The Mexicans continued to fire, however, striking Dawson several more times. Seeing surrender to be impossible, he gasped out his dying words, "Let victory be purchased with blood." Alsey S. Miller took up the white mackinaw that Dawson had waved in token of surrender and rode with it toward the Mexican lines, only to be fired upon in his turn. Miller then galloped through the enemy toward the town of Seguin.
Henry Gonzalvo Woods, after witnessing the death of his father and the mortal wounding of his brother Norman, also escaped. Some of the Texans continued to resist while others laid down their arms. Heroic in the fight was Griffin, a slave of Samuel A. Maverick, who, his rifle shattered, fought on with the limb of a mesquite tree until he was killed.
By 5 P.M. the fight was over. Thirty-six Texans died on the field, fifteen were taken prisoner, and two escaped. The prisoners were marched away to Perote Prison in Mexico. Of these men, only nine survived to return to Texas. Thirty Mexicans were estimated to have been killed and between sixty and seventy wounded. Two days later the Mexican army retreated toward the Rio Grande, and the Dawson men were buried in shallow graves in the mesquite thicket where they fell.
1879 - James Otto Richardson, commander of the United States naval fleet on the eve of World War II, was born in Paris, Texas, on September 18, 1879. After attending public schools in Paris, he entered the United States Naval Academy, Annapolis, Maryland, in 1898. He graduated fifth in a class of eighty-five in 1902 and served in the Asiatic Station, where he took part in the Philippine campaign.
He returned to the Naval Academy in 1909 and during the next two years attended a postgraduate course in mechanical engineering. During World War I he was assigned to the U.S.S. Nevada in the Atlantic fleet. In 1940 he was made commander in chief of the United States fleet and was charged with overseeing the transfer of the Pacific fleet from the mainland to Pearl Harbor, Hawaii. He opposed the move, contending that Japanese expansion in the Pacific was of little concern to the United States and that the fleet could be kept in a better state of readiness in mainland ports.
He also believed that the fleet should not be kept in Hawaii because it was not ready for war with Japan. He pushed construction of facilities in Pearl Harbor but returned to Washington twice to urge President Roosevelt and the Navy Department to return the fleet. Though Richardson had urged that Pearl Harbor defenses be bolstered and strongly believed in air patrols, he had not pursued the idea of protective torpedo netting at Pearl.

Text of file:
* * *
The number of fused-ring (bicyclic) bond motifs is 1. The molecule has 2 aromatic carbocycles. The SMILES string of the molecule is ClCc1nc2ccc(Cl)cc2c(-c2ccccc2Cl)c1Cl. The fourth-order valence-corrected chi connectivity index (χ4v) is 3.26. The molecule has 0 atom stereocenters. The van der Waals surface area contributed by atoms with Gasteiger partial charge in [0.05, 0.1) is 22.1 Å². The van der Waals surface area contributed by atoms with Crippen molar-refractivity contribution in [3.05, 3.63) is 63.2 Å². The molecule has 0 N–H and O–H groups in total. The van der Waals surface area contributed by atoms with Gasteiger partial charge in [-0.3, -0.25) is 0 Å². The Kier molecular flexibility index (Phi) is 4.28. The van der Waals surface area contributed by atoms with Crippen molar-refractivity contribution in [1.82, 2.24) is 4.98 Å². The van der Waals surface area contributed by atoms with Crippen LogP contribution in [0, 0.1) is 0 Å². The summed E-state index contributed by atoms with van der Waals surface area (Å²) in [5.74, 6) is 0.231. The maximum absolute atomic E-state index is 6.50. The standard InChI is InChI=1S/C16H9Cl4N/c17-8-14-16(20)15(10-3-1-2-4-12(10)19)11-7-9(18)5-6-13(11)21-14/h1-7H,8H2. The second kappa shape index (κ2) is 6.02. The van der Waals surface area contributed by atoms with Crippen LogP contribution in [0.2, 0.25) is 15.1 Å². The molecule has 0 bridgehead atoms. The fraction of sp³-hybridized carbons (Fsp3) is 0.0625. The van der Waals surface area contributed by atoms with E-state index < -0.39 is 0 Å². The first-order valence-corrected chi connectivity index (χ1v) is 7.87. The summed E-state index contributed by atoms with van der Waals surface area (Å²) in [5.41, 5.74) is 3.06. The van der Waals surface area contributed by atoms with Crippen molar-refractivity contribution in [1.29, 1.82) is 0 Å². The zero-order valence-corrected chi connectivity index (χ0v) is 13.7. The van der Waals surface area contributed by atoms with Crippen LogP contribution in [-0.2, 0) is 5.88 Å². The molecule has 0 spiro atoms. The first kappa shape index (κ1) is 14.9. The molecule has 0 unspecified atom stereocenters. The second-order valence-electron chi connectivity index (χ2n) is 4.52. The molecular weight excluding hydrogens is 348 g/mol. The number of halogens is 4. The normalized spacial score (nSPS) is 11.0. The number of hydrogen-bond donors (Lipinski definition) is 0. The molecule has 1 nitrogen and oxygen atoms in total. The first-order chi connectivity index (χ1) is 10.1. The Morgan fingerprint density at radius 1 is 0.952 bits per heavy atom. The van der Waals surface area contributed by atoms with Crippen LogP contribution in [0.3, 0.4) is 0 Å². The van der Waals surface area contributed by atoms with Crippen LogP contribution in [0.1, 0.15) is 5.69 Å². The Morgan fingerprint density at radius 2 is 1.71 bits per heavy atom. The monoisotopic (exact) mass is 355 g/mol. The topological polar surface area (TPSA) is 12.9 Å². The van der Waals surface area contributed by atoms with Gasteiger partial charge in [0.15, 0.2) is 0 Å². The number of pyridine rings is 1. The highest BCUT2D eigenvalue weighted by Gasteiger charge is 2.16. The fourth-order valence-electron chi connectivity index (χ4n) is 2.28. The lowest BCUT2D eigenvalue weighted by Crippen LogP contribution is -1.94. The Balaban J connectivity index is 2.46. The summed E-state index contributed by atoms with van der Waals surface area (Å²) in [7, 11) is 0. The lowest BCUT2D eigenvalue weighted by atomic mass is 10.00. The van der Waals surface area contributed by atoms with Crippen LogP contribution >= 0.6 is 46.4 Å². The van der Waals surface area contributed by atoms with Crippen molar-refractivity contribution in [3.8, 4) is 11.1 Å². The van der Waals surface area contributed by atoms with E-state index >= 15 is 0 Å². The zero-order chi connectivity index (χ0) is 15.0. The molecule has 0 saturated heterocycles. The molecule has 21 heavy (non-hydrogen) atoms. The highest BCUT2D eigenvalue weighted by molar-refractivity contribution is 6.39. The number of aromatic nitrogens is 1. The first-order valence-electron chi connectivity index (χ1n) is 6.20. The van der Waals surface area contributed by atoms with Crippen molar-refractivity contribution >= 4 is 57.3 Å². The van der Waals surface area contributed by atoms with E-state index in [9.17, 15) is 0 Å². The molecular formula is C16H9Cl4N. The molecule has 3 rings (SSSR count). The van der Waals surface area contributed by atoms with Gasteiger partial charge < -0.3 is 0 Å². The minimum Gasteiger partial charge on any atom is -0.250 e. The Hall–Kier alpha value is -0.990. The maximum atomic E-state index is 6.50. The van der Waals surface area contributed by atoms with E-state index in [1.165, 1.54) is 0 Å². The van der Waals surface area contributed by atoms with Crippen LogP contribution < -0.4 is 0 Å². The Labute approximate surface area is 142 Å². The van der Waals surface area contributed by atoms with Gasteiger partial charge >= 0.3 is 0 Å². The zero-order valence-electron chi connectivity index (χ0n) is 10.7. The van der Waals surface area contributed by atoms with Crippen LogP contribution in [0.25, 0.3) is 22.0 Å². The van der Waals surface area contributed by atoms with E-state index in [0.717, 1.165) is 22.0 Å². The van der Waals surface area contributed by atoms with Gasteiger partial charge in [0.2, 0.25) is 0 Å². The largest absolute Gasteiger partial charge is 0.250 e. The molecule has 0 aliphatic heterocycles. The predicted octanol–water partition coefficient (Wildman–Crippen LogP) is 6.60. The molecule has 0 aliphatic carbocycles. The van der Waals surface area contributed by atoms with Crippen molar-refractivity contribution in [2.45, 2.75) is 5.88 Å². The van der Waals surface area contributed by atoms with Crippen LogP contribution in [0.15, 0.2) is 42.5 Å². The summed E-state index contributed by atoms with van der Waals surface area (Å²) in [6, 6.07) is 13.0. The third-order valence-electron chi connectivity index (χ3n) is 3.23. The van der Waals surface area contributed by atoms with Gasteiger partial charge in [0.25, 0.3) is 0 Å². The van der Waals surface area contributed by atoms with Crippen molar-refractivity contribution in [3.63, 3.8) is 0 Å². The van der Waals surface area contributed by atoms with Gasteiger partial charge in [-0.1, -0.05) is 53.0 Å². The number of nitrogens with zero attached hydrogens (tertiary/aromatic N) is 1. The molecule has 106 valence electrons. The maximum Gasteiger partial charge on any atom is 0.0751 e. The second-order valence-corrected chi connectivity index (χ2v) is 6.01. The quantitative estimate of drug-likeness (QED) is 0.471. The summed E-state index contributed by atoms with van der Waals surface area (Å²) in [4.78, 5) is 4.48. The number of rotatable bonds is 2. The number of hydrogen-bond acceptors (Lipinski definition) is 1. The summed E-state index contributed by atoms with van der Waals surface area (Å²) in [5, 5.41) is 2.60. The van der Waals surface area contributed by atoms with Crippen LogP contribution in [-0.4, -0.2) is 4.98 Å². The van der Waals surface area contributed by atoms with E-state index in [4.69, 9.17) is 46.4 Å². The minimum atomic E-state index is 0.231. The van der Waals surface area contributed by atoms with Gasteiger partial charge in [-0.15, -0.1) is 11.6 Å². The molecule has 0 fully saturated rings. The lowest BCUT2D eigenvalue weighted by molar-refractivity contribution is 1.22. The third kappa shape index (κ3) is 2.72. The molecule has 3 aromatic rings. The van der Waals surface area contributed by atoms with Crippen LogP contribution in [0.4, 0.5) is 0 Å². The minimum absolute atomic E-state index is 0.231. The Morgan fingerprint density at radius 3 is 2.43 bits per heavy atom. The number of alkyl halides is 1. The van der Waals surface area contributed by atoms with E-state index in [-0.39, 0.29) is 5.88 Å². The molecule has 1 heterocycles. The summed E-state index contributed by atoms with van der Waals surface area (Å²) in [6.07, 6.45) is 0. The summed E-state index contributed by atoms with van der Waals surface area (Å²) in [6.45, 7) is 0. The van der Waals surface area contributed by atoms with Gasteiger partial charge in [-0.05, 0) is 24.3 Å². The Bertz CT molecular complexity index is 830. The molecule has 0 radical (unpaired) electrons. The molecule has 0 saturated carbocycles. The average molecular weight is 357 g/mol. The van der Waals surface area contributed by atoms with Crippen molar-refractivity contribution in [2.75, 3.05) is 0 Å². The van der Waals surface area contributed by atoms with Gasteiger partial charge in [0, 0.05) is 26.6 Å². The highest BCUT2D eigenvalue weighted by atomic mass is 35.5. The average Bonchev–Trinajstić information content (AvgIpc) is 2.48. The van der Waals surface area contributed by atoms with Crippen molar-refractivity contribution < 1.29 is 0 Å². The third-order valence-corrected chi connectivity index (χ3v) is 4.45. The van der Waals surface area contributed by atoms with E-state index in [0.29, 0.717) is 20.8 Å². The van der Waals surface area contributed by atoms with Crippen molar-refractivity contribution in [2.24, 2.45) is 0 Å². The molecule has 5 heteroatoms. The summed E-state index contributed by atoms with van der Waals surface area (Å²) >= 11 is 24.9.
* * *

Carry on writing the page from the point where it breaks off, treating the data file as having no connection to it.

After the war he stated that he had not thought that the fleet would be attacked by a carrier raid. Roosevelt, annoyed by Richardson's persistent requests, relieved him of command on January 5, 1941, and offered the position to Chester W. Nimitz, who declined. Richardson reverted to his permanent rank of rear admiral and served as a member of the General Board, Navy Department, and in the office of the secretary of the navy prior to his retirement on October 1, 1942.
1924 - J. D. Tippit, police officer, was born in Clarksville, Red River County, Texas, on September 18, 1924, to Edgar Lee and Lizzie Mae (Rush) Tippit. He attended public schools through the tenth grade and during World War II served as a volunteer in the Seventeenth Airborne Division of the United States Army from July 21, 1944, to June 30, 1946.
After working for a while as a carpenter's helper and doing odd jobs for a steel company, Tippit joined the Dallas Police Department as a patrolman on July 28, 1952. His usual assignment was day patrol in Oak Cliff, and he did some off-duty work to supplement his income. In 1956 he was cited for bravery for his role in disarming a fugitive from justice.
Tippit was killed by Lee Harvey Oswald, assassin of President John F. Kennedy, on November 22, 1963, after stopping Oswald for questioning on an Oak Cliff street. In January 1964 he was awarded posthumously the Medal of Valor from the National Police Hall of Fame and in June of that year was given the Police Medal of Honor, the Police Cross, and the Citizens Traffic Commission Award of Heroism. [ https://tshaonline.org/handbook/online/articles/fti04 ]
1936 - On October 17, 1935, black police officers in South Texas organized the Texas Negro Peace Officers Association, the first black police organization in the United States. In March 1934 black police officers in Houston laid the groundwork for the organization by hosting a ball to raise money for a burial fund. Black police from Galveston, San Antonio, and Beaumont attended the ball and with the black officers of Houston decided to make it an annual affair.